Going fourth that year was Adam Larsson. While the Islanders picked Ryan Strome with the fifth overall pick.

Strome had a great sophomore year, putting up 50 points but never hit the same heights again for the Isles. Maybe if the Isles had drafted fourth they could have traded Larsson for Taylor Hall five years later?

Modern draft lottery:

Winners - 1st, 10th, 5th

The Isles actually end up moving back here. Minnesota jumps up to grab the second overall pick and the Sens get the third overall pick. Pushing the Isles back two spots to sixth overall. Which nets them Mika Zibanejad.

It took Mika a while to become that top center, but over the last two years with the Rangers, he's shown that he's a clear top-line center. Having him behind Tavares would have been incredible for the Islanders.

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Griffin Reinhart, fourth overall pick by the New York Islanders (Photo by Bruce Bennett/Getty Images)

The Isles finished as the fourth-worst team for yet another year. With a 34-37-11 record for 79 points only the Canadiens (78pts), Oilers (74pts), and Blue Jackets (65pts) were worse.

Again, the Isles had a 10.7 percent chance of moving up from fourth to first. Nail Yakupov was a lock to be the number one pick. With 170 points in 107 games with the Sarnia Sting, you could see why he was the consensus number one pick.

Of course, Edmonton won the draft lottery that year. Meaning Columbus moved back one spot.

The Isles drafted Griffin Reinhart with the fourth overall pick. While Reinhart never had an impact at the NHL level, at least the Isles would turn him into Mathew Barzal and Anthony Beauvillier at the expense of the Edmonton Oilers a few years later.

Modern draft lottery:

Winners - 8th, 6th, 3rd

The Isles would move down to the sixth slot in this scenario. Hampus Lindholm was selected by Anaheim sixth overall that year. With 466 more NHL games than Griffin Reinhart, Lindholm would have been a vastly superior pick to make.

Although that also means, the Isles don't eventually get Mathew Barzal. But with Zibanejad, Tavares, and now Lindholm, does it matter?

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Michael Dal Colle is selected fifth overall by the New York Islanders (Photo by Bruce Bennett/Getty Images)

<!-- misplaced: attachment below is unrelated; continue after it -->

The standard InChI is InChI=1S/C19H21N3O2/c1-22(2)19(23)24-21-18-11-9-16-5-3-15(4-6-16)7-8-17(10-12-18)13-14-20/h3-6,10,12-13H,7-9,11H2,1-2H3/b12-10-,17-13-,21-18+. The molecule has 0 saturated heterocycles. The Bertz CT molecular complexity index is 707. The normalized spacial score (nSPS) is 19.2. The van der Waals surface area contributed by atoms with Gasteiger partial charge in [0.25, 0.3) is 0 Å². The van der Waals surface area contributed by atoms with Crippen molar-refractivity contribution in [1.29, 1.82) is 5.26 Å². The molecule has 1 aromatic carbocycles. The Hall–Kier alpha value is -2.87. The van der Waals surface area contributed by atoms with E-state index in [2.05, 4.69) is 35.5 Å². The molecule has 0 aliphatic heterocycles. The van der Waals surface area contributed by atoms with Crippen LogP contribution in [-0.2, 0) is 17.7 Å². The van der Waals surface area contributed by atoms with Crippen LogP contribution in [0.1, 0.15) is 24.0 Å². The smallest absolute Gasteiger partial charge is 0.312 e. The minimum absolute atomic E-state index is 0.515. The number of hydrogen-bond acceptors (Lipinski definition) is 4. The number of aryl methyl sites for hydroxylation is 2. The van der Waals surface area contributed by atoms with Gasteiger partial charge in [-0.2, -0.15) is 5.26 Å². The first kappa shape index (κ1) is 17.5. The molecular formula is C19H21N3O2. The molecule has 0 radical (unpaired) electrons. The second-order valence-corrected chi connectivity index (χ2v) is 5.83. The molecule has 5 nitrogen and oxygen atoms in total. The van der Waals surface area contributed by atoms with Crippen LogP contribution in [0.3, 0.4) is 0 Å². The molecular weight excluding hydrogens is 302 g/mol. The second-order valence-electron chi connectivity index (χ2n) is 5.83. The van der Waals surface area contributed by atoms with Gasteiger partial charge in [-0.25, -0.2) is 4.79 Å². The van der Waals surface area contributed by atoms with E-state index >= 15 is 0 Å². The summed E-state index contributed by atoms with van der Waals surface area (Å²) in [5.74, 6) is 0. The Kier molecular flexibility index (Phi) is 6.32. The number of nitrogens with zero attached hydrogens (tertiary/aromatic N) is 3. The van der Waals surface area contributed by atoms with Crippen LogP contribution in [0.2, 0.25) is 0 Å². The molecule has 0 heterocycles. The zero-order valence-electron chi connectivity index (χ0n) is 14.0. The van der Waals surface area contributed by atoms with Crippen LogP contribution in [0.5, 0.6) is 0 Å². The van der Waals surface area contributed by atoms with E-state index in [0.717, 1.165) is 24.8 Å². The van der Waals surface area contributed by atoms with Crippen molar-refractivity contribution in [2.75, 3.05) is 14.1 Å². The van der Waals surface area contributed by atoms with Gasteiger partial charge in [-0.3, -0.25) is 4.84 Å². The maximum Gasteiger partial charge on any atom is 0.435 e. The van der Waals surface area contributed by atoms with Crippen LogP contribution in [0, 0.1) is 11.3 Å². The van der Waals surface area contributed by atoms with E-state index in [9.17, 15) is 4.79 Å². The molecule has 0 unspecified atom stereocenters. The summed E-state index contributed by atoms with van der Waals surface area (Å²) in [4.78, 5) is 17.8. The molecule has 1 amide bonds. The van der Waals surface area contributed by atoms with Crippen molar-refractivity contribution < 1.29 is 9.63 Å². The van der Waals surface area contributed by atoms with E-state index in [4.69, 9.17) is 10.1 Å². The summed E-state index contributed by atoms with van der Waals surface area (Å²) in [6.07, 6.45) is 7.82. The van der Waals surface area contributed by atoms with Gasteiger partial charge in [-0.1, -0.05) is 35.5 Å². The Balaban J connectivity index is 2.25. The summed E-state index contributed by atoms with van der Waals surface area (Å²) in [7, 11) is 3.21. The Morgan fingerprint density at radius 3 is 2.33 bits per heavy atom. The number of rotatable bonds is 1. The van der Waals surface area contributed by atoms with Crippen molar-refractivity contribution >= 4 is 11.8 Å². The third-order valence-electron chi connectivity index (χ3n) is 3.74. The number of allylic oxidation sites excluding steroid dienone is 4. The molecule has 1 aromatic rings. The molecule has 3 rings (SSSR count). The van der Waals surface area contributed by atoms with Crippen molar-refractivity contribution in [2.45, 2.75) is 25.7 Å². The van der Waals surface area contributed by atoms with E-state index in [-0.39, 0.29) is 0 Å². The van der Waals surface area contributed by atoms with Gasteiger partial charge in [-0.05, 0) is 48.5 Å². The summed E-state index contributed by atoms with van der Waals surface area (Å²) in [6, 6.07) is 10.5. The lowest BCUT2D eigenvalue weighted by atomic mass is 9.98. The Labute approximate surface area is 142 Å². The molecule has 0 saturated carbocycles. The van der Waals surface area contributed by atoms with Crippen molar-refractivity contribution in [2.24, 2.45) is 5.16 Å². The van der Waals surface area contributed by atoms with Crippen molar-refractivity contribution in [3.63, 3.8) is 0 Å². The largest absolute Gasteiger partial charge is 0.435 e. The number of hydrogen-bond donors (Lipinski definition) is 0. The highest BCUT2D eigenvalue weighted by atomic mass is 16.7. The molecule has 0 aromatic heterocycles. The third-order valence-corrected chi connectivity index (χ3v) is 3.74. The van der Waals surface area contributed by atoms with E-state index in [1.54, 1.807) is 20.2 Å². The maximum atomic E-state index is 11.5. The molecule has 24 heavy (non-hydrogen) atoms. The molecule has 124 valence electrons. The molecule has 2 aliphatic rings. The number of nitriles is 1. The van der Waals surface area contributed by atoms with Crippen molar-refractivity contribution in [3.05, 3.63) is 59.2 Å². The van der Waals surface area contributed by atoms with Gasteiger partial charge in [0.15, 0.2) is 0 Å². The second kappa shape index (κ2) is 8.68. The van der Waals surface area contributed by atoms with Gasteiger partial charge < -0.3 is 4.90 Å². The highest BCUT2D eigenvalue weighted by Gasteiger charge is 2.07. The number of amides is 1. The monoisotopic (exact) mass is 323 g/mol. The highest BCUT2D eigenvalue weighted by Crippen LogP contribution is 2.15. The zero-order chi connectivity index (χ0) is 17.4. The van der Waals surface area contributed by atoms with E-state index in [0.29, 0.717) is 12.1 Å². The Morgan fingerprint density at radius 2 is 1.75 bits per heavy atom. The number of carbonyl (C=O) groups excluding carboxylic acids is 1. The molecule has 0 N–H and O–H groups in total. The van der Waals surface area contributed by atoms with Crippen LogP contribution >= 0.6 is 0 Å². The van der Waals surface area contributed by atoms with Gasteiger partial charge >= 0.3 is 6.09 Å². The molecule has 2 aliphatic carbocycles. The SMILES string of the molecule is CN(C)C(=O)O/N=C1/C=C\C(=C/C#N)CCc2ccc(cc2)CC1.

After a better 2012-13 season where the Isles made the playoffs, they sank right back down the standings in 2013-14 with a 34-37-11 record (79 points).

Four other teams had a worse season than they did. Calgary (77pts), Edmonton (67pts), Florida (66pts), and Buffalo (52 pts).

In 2014, all 14 non-playoff teams could win the first overall pick and not just move up a maximum of four spots. Well, 13 teams really. Because of their Ilya Kovalchuk shenanigans, the New Jersey Devils couldn't win the draft. If they did, there would be a re-draft.

The odds of winning were still the same, so as the fifth-worst team in the league the Isles chances of picking first was at 8.1 percent.

With the second-best odds, the Florida Panthers moved up a spot and drafted Aaron Ekblad. The Isles drafted a ton of defensemen between 2012 and 2013 (nine to be exact). Had they won they likely would have selected a forward.

Sam Bennett was the top-ranked North American forward with Sam Reinhart and Leon Draisaitl being the next two.

As we know, the Isles picked fifth and took Michael Dal Colle. Just about every single forward drafted in the 2014 first round has had a better go in the NHL than Dal Colle has.

The only forwards who have fewer NHL games from that 2014 first-round are Connor Bleackley (0 games), Nikita Scherback (37 games), John Quenneville (42 games), and fellow Isles pick Josh Ho-Sang (53 games).

Modern draft lottery:

Winner - 1st, 12th, 6th

The Isles move back again here, this time picking seventh. That would net them Haydn Fleury (selected seventh by the Carolina Hurricanes). You could make the argument they take William Nylander (8th overall) or maybe even Nikolaj Ehlers (9th overall) but in keeping with the other hypothetical drafts, Fleury is the Isles pick.

He's a fine player with 132 NHL games and certainly better than Michael Dal Colle, but getting Nylander or Ehlers would be incredible.